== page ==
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HIV+ Smokers on Antiretroviral Treatment Lose More Years to Smoking than to Virus


Researchers in Denmark, where antiretroviral therapy (ART) is free and widely used, found that HIVpositive smokers tripled their risk of death, and mortality associated with tobacco use was greater for people with HIV than for the general population, according to a study published in the December 18, 2012, advance edition of Clinical Infectious Diseases.

A growing body of evidence indicates that HIV infection and associated inflammation and metabolic changes contribute to non-AIDS conditions such as cardiovascular disease and cancer. But traditional risk factors also play an important role in development of these diseases.

Marie Hellebergfrom Copenhagen University Hospital and colleagues looked mortality attributable to smoking among people with HIV. They compared mortality rates, mortality rate ratios, life expectancy, number of life-years lost, and population-attributable risk of death among current smokers and people who never smoked in an HIV positive cohort and a general population cohort.

The analysis included 2921 people in a nationwide HIV cohort (14,281 person-years of data) and a control group of 10,642 HIV negative people in the Copenhagen General Population Studymatched for sex and age (45,122 person-years of data). The median follow-up period was approximately 4 years.

The HIV cohort entered care between 1995 and 2010. Denmark provides free antiretroviral treatment, has a well-organized health system, and collects comprehensive data on people with HIV nationwide. Consistent with past studies, people with HIV were more likely to smoke. Nearly half (47.4%) of HIV positive participants were current smokers and 17.7% were ex-smokers, comparedwith 20.6% and 32.8%, respectively, in the control group.


  • Overall, 221 people with HIV and 132 people in the HIV negative control group died during follow-up.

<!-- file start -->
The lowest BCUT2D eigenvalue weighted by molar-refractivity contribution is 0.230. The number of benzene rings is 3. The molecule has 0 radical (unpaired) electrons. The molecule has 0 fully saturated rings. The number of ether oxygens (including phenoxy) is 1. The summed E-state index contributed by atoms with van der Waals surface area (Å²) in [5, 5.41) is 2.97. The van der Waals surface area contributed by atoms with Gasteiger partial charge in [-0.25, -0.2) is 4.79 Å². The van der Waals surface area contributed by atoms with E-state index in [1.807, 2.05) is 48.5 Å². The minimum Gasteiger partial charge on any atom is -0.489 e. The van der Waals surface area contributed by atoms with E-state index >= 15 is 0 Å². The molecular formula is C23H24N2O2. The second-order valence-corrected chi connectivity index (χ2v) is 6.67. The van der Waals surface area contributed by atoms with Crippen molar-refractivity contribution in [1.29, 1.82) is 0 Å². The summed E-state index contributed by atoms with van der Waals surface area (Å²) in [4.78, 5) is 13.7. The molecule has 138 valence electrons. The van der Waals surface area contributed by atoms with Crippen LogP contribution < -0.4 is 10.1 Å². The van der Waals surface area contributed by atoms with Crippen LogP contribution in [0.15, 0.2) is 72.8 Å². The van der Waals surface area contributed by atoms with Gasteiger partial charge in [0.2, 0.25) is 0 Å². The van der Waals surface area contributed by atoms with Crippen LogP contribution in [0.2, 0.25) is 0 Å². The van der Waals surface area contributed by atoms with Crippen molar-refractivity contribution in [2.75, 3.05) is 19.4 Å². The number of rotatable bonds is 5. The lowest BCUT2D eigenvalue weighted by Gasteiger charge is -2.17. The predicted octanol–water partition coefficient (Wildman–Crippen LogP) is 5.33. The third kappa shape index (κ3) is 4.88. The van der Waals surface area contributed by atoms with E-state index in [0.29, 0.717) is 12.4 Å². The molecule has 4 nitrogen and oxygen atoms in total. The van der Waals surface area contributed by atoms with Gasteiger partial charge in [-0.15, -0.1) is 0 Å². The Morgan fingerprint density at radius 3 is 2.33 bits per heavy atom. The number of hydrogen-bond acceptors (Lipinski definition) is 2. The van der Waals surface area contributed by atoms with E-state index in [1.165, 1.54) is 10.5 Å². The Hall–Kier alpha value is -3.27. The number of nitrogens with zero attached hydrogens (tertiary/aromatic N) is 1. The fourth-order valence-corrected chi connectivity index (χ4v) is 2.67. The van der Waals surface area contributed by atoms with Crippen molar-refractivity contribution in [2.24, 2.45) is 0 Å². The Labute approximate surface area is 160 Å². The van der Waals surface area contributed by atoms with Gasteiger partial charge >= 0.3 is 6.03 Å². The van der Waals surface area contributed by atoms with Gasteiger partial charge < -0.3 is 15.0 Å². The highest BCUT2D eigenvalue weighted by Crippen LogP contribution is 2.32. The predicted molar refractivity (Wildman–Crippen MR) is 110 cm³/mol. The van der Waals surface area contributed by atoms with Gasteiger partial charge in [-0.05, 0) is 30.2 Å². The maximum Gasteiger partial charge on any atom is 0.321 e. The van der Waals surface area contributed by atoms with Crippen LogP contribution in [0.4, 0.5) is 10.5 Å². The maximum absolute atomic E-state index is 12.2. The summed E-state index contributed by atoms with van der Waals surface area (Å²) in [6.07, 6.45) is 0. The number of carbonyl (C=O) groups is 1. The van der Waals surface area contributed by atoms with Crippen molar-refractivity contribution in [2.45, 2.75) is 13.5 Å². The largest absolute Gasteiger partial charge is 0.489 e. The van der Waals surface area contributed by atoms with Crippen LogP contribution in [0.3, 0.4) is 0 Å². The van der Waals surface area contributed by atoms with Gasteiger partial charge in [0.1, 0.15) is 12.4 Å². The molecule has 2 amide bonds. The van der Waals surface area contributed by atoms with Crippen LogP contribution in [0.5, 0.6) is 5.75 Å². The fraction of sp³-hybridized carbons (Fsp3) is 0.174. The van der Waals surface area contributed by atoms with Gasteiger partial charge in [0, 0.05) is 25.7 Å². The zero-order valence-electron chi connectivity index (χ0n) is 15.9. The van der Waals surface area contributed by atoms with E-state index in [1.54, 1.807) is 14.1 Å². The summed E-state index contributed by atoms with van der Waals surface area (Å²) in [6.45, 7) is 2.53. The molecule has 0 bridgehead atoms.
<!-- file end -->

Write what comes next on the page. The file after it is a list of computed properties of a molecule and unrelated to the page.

• Among the HIV positive participants, 26% died due to AIDS-related causes, 64% due to non-AIDS-related conditions, and 10% due to violence.
  • Both all-cause and non-AIDS-related mortality were substantially higher among HIV positive smokers compared with HIV positive non-smokers (mortality rate ratios of 4.4 vs 5.3, respectively).
  • HIV positive smokers had an excess mortality rate of 17.6 extra deaths per 1000 person-years, compared with 4.8 extra deaths for HIV negative smokers.
  • Among 35-year-old HIV positive individuals, smokers had a median life expectancy of 62.6 years, compared with 69.1 years for ex-smokers and 78.4 years for people who never smoked.
  • Among HIV positive people, 12.3 life-years were lost due to smoking, compared with 5.1 years lost due to HIV infection; in the HIV negative group, smokers lost 3.5 years relative to those who never smoked.
  • The risk of death associated with smoking was 61.5% for people with HIV, compared with 34.2% for HIV negative people.

"In a setting where HIV care is well organized and antiretroviral therapy is free of charge, HIV-infected smokers lose more life-years to smoking than to HIV," the study authors concluded. "The excess mortality of smokers is tripled and the population-attributable risk of death associated with smoking is doubled among HIV patients compared to the background population."

"More than 60% of deaths among HIV patients are associated with smoking," rather than HIV, Helleberg said in a press statement.

"Our findings emphasize the importance of counseling HIV patients on smoking cessation as smoking may impact their life expectancy considerably more than the HIV infection itself," the researchers stressed.



M Helleberg, S Afzal, G Kronborg, et al. Mortality Attributable to Smoking among HIV-1-Infected Individuals: A Nationwide, Population-Based Cohort Study. Clinical Infectious Diseases. December 18, 2012 (Epub ahead of print).

Other Source

Infectious Diseases Society of America. HIV patients in care lose more years of life to smoking than to HIV infection. Press release.  December 19, 2012.